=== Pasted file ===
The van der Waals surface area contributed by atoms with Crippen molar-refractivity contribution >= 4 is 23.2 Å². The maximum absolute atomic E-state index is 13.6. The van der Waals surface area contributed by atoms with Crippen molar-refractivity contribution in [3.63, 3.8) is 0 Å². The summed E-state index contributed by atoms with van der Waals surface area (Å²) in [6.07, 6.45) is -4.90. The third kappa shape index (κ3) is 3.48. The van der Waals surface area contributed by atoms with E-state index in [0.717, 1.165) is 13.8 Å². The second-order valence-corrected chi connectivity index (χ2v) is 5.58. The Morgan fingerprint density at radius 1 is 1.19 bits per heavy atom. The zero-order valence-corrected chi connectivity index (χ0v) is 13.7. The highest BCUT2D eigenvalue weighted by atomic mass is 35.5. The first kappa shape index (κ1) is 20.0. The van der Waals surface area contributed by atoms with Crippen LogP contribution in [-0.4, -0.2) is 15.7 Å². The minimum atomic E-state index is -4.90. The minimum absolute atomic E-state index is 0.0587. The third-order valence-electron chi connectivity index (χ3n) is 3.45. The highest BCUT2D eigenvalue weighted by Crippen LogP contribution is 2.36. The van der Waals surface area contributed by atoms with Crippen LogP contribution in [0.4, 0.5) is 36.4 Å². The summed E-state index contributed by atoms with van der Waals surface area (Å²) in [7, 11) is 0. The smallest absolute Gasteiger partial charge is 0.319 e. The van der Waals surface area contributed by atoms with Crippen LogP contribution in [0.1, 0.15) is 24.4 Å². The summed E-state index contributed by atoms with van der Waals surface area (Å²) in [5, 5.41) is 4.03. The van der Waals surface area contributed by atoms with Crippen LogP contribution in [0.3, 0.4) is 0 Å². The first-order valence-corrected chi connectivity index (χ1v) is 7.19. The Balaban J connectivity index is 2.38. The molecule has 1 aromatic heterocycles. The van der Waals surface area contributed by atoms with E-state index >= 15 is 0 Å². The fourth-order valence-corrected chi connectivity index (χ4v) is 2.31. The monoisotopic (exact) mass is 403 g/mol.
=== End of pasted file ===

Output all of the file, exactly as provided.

The van der Waals surface area contributed by atoms with Crippen molar-refractivity contribution >= 4 is 23.2 Å². The maximum absolute atomic E-state index is 13.6. The van der Waals surface area contributed by atoms with Crippen molar-refractivity contribution in [3.63, 3.8) is 0 Å². The summed E-state index contributed by atoms with van der Waals surface area (Å²) in [6.07, 6.45) is -4.90. The third kappa shape index (κ3) is 3.48. The van der Waals surface area contributed by atoms with E-state index in [0.717, 1.165) is 13.8 Å². The second-order valence-corrected chi connectivity index (χ2v) is 5.58. The Morgan fingerprint density at radius 1 is 1.19 bits per heavy atom. The zero-order valence-corrected chi connectivity index (χ0v) is 13.7. The highest BCUT2D eigenvalue weighted by atomic mass is 35.5. The first kappa shape index (κ1) is 20.0. The van der Waals surface area contributed by atoms with Crippen LogP contribution in [-0.4, -0.2) is 15.7 Å². The minimum atomic E-state index is -4.90. The minimum absolute atomic E-state index is 0.0587. The third-order valence-electron chi connectivity index (χ3n) is 3.45. The highest BCUT2D eigenvalue weighted by Crippen LogP contribution is 2.36. The van der Waals surface area contributed by atoms with Crippen LogP contribution in [0.4, 0.5) is 36.4 Å². The summed E-state index contributed by atoms with van der Waals surface area (Å²) in [7, 11) is 0. The smallest absolute Gasteiger partial charge is 0.319 e. The van der Waals surface area contributed by atoms with Crippen LogP contribution in [0.1, 0.15) is 24.4 Å². The summed E-state index contributed by atoms with van der Waals surface area (Å²) in [5, 5.41) is 4.03. The van der Waals surface area contributed by atoms with Crippen LogP contribution in [0.3, 0.4) is 0 Å². The first-order valence-corrected chi connectivity index (χ1v) is 7.19. The Balaban J connectivity index is 2.38. The molecule has 1 aromatic heterocycles. The van der Waals surface area contributed by atoms with E-state index >= 15 is 0 Å². The fourth-order valence-corrected chi connectivity index (χ4v) is 2.31. The monoisotopic (exact) mass is 403 g/mol.